Hot Flushes… Night Sweats… Mood Swings…a few of the surgical menopause symptoms you can expect!
Whether they remove your ovaries along with the uterus, or they leave them in place, you will experience some menopausal symptoms after the surgery.
According to researchers at Duke University, younger women who undergo a hysterectomy face nearly two-fold increased risk for developing menopause early.
Hysterectomy is a common treatment for several conditions related to female reproductive health. It is one of the most common surgical procedures among women, with nearly 60,000 women undergoing surgery every year.
Difference between natural menopause and surgical menopause symptoms
Menopause is a natural part of a woman’s aging process. It usually occurs between the ages of 35 and 51. Menopause happens when the ovaries stop producing eggs, resulting in the ending of menstruation. This transition of phase from reproductive stage to peri-menopause or menopause is often associated with several uncomfortable symptoms, such as hot flushes, night sweats, weight gain, irritability, mood swings, anxiety, and depression.
For some women, these symptoms are mild and easily managed by diet, exercise, and stress management techniques. But anyone suffering from surgical menopause symptoms knows that removing the ovaries causes a shock to the body. This can make some women feel extremely miserable.
What is surgical menopause?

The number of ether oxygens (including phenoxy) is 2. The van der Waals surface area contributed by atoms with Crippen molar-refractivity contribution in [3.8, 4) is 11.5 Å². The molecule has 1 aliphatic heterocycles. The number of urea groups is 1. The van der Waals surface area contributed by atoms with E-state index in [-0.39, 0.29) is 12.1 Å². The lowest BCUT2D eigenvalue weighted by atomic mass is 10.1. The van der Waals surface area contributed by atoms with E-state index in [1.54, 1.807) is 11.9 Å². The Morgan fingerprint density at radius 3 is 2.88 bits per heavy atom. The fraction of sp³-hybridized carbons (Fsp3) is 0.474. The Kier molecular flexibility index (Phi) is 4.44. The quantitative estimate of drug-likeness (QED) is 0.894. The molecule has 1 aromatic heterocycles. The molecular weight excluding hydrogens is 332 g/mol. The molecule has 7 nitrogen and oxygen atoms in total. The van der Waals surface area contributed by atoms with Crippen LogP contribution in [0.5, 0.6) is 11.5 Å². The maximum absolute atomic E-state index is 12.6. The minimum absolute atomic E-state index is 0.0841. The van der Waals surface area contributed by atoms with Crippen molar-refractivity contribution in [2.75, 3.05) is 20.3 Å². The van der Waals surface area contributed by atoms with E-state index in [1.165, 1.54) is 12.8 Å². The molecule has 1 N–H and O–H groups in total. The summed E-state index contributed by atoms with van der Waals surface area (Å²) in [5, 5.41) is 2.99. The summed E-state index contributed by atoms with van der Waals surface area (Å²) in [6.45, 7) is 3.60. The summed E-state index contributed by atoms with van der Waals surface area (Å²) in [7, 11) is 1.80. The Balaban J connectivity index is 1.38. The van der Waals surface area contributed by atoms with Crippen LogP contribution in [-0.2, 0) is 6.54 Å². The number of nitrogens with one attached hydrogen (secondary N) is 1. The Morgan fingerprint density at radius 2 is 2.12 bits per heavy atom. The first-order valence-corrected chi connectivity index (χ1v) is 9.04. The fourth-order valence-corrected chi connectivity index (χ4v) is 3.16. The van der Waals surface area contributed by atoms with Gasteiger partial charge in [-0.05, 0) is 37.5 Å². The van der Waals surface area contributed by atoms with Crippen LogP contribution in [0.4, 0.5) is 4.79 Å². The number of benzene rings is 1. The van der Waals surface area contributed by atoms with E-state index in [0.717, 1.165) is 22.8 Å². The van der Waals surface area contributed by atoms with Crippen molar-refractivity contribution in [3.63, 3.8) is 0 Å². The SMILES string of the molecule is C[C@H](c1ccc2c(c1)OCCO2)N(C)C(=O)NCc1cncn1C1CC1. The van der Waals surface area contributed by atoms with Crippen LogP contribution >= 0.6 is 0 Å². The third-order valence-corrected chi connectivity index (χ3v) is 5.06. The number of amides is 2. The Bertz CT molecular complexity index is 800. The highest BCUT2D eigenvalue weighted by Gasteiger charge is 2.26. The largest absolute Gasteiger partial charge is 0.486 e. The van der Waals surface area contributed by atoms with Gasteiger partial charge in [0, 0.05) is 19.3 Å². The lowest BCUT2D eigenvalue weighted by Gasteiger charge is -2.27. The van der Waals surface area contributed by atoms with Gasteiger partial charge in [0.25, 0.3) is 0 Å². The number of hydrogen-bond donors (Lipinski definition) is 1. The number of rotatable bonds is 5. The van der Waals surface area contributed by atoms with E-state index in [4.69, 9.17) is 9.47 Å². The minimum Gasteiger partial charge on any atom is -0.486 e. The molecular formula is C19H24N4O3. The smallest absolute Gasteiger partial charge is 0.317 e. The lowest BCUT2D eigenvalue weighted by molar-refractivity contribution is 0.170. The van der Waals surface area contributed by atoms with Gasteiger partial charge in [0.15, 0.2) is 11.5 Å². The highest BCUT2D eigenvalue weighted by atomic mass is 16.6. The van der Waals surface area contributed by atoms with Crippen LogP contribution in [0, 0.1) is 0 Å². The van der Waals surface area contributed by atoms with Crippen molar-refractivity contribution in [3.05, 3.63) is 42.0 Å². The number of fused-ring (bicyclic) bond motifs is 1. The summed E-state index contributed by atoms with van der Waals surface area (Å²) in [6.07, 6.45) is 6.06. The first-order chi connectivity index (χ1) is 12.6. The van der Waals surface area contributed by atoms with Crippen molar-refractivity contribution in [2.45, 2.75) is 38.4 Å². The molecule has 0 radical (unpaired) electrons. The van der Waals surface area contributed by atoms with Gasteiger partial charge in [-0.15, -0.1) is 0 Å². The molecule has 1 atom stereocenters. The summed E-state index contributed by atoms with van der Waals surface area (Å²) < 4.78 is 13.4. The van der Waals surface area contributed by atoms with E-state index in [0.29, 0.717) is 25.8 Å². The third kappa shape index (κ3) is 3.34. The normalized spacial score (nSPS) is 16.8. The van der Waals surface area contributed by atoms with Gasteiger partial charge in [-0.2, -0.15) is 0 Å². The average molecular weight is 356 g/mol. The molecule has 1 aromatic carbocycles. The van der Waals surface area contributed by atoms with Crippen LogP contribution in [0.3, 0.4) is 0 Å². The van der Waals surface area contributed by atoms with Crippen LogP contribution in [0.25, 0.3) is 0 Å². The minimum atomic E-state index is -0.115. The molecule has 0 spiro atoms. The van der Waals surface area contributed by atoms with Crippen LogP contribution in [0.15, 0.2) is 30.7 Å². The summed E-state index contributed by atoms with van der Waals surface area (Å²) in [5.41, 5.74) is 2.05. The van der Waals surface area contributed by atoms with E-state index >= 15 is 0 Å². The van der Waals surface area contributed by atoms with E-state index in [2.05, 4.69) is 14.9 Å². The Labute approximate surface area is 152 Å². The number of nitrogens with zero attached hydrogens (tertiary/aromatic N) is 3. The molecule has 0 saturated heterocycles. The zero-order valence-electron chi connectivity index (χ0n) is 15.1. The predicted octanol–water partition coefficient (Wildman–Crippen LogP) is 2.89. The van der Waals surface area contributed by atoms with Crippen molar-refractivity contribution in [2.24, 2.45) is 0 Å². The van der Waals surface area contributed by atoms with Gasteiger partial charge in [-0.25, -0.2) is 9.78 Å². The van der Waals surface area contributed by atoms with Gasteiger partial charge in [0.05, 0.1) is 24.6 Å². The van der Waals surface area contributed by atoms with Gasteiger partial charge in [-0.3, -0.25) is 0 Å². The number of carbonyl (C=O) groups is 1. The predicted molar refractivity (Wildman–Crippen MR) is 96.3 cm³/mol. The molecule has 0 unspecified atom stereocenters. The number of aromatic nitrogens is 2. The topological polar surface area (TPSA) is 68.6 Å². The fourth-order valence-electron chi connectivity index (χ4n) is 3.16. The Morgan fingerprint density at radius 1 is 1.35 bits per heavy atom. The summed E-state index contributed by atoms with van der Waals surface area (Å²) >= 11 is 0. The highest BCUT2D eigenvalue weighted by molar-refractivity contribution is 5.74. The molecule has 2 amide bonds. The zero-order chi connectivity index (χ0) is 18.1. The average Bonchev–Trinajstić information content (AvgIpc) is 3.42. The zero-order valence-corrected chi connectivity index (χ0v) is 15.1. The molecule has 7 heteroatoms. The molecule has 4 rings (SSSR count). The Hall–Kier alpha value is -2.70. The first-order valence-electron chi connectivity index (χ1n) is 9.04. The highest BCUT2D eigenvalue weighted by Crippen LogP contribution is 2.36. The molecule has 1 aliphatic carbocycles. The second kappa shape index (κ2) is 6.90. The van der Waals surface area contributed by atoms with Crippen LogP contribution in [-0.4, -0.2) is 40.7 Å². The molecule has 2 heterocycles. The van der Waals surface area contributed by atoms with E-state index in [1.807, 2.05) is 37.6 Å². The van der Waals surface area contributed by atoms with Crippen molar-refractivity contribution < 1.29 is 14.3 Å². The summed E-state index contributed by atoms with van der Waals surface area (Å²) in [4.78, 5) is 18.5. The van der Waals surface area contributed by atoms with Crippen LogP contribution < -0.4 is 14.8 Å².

Women who have undergone hysterectomy start experiencing menopausal symptoms after the operation. Surgical menopause causes an immediate plunge into the post-menopausal stage after they remove the ovaries and uterus. The surgical menopause symptoms are more sudden and clear in cases where they remove ovaries and fallopian tubes along with the uterus.
Why does it occur?
In a female body, the ovaries are responsible for maintaining normal levels of female hormones Progesterone and estrogen. If both of your ovaries are left intact during hysterectomy, there are two possible outcomes:
Your ovaries may function normally and continue to produce estrogen and progesterone until the usual age of menopause. So, you may experience pre-menopausal symptoms even if you are not menstruating. This happens due to the fluctuating female hormones.
In some cases, ovaries stop producing hormones sooner than they normally would. This condition is known as apparent early ovarian failure, and usually, happens one or two years after the surgery. This is the most common outcome, where the patient undergoes early menopause. It is still unknown what triggers ovaries to shut down after hysterectomy.
When they remove the ovaries and fallopian tubes along with the uterus, you directly enter into surgical menopause stage. This is because there is a sudden decline in ovarian hormones, which in turn result in surgical menopausal symptoms. As there is no transition phase, you may experience symptoms of menopause after hysterectomy more severe than with natural menopause.
Women may experience long-term negative effects such as osteoporosis, lack of sex drive, and cardiovascular diseases.
Management of menopause after hysterectomy:
Ideally, all women(especially the younger ones) need to learn about the potential consequences of surgical menopause from her doctor. Treatment of surgical menopause focuses on easing the symptoms and preserving long-term health.
There are different treatment measures such as hormone replacement therapy, Bio-Identical hormones that help in relieving surgical menopause symptoms in 80 to 90 percent of women. Consult your health care provider to discuss the best possible treatment for you.
Hysterectomy is a vital operation as it provides relief for several conditions like uterine and cervical cancer, fibroids, endometriosis etc. They usually do this surgery when other less invasive treatments fail to give relief. However, surgical menopause symptoms are the major side effects of a hysterectomy that one needs to consider along with its benefits.